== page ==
1/250 second exposure, Fuji Super HG V 400 film.
300mm f/6 newtonian at prime focus.

Situated on the edge of Mare Humorum is the interesting crater Gassendi. With a very flat floor and a high mountain ridge in the centre, it provides a very good view at low Sun angles. The smaller crater on its edge is Gassendi-D.

1/30 second exposure, Kodak Tri-X 400 film.
5" f/5 refractor plus 6mm orthoscopic eyepiece.

It is interesting to compare these two photographs. Throughout the 1960's and 1970's Kodak Tri-X was the standard film for astrophotography, with its ASA rating of 400. However it was a very grainy film as can be seen in this image. Comparing the 2 photographs shows just how much films have improved over the past 30 years!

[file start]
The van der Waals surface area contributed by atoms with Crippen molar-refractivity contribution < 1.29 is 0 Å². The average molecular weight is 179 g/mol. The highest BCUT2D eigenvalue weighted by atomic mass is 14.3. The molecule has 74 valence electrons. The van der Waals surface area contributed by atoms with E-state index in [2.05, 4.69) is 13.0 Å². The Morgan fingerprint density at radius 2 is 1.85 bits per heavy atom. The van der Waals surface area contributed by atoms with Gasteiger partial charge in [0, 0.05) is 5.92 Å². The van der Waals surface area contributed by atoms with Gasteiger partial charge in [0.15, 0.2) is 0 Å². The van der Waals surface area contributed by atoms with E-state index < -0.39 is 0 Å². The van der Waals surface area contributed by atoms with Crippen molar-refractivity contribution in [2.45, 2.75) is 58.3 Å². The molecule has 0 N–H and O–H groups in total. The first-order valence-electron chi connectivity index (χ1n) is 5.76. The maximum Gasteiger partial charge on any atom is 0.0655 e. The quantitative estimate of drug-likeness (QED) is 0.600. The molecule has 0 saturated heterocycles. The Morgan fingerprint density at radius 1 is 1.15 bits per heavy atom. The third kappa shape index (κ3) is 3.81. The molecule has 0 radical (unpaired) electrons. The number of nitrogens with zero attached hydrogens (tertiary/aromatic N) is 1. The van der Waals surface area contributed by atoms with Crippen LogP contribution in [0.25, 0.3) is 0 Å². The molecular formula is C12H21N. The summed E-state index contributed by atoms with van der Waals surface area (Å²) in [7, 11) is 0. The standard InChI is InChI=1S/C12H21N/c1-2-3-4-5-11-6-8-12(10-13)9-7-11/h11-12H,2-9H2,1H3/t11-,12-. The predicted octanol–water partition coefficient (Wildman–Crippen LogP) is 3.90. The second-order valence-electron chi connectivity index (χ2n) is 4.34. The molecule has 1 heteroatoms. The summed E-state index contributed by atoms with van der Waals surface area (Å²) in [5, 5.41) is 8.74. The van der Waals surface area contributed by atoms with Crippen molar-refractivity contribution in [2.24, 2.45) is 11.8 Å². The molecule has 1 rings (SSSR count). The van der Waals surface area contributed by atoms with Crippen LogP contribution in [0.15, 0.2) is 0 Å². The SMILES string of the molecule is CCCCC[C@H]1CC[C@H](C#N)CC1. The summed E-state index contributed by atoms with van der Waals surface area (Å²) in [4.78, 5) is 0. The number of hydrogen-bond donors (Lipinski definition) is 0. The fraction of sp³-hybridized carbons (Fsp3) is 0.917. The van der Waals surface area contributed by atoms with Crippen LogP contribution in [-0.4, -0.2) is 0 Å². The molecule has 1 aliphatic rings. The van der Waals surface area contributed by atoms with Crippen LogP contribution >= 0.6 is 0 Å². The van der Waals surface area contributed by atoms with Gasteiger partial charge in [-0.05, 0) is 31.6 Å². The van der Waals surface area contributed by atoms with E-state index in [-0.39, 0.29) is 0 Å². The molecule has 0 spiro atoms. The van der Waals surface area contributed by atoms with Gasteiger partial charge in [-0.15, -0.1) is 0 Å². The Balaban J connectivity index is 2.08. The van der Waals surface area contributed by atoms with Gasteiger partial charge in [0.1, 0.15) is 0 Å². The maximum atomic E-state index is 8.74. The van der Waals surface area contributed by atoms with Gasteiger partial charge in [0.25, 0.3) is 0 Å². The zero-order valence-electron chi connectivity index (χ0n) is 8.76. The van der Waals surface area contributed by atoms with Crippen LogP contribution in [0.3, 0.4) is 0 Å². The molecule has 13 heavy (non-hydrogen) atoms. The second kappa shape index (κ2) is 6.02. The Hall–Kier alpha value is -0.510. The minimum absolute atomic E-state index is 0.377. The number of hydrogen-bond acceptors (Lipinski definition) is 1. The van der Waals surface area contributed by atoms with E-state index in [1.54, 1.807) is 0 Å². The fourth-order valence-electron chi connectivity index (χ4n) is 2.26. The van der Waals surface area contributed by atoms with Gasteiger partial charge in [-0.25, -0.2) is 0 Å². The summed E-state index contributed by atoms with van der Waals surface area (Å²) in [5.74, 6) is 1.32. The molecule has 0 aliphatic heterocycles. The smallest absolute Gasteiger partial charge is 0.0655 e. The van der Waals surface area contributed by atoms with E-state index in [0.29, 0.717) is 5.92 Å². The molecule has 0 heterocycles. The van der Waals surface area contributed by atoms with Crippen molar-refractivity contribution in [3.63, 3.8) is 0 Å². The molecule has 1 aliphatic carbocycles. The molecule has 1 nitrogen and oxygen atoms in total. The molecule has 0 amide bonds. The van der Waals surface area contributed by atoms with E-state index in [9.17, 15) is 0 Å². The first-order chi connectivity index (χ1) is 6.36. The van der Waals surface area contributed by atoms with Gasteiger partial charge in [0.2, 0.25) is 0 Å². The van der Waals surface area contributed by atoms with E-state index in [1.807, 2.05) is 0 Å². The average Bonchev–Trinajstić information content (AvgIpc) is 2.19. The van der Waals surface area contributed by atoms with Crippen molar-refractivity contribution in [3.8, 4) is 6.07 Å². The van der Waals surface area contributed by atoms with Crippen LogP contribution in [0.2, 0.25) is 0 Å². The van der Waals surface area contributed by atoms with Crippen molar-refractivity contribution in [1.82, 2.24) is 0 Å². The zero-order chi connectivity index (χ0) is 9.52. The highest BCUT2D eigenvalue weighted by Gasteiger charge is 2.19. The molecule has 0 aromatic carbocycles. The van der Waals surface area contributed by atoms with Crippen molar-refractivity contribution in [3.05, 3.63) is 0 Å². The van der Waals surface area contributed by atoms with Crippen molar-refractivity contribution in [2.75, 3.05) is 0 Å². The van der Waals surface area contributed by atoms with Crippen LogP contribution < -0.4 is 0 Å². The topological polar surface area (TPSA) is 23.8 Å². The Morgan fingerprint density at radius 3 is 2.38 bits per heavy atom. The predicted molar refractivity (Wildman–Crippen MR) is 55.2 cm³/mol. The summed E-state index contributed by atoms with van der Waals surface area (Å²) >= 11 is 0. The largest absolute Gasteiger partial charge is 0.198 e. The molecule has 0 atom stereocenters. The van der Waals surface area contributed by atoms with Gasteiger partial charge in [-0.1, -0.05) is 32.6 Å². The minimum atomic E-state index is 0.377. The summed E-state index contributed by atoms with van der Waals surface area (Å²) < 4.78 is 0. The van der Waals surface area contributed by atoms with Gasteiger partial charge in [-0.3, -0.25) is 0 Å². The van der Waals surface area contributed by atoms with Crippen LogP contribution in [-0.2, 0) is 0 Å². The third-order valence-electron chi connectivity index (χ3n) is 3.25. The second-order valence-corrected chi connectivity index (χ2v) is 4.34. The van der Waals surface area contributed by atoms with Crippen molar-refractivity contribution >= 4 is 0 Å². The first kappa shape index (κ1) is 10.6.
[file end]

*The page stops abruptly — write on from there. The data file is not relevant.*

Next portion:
Of course, film has now been totally superseded by electronic imaging for planetary images. This is shown very clearly in the CCD image below. There is just no comparison!!!

0.002 second exposure, SBIG ST-9XE CCD.
16" f/10 schmidt-cassegrain at prime focus.

Combination of 10, 0.05 second images using an H-alpha filter.
SBIG ST-8XE CCD. 16" f/10 schmidt-cassegrain telescope plus a 2x barlow lens.

Combination of 20, 0.02 second exposures with an H-alpha filter. SBIG ST-10XE CCD.
20" f/6.8 cassegrain with a 2x barlow lens.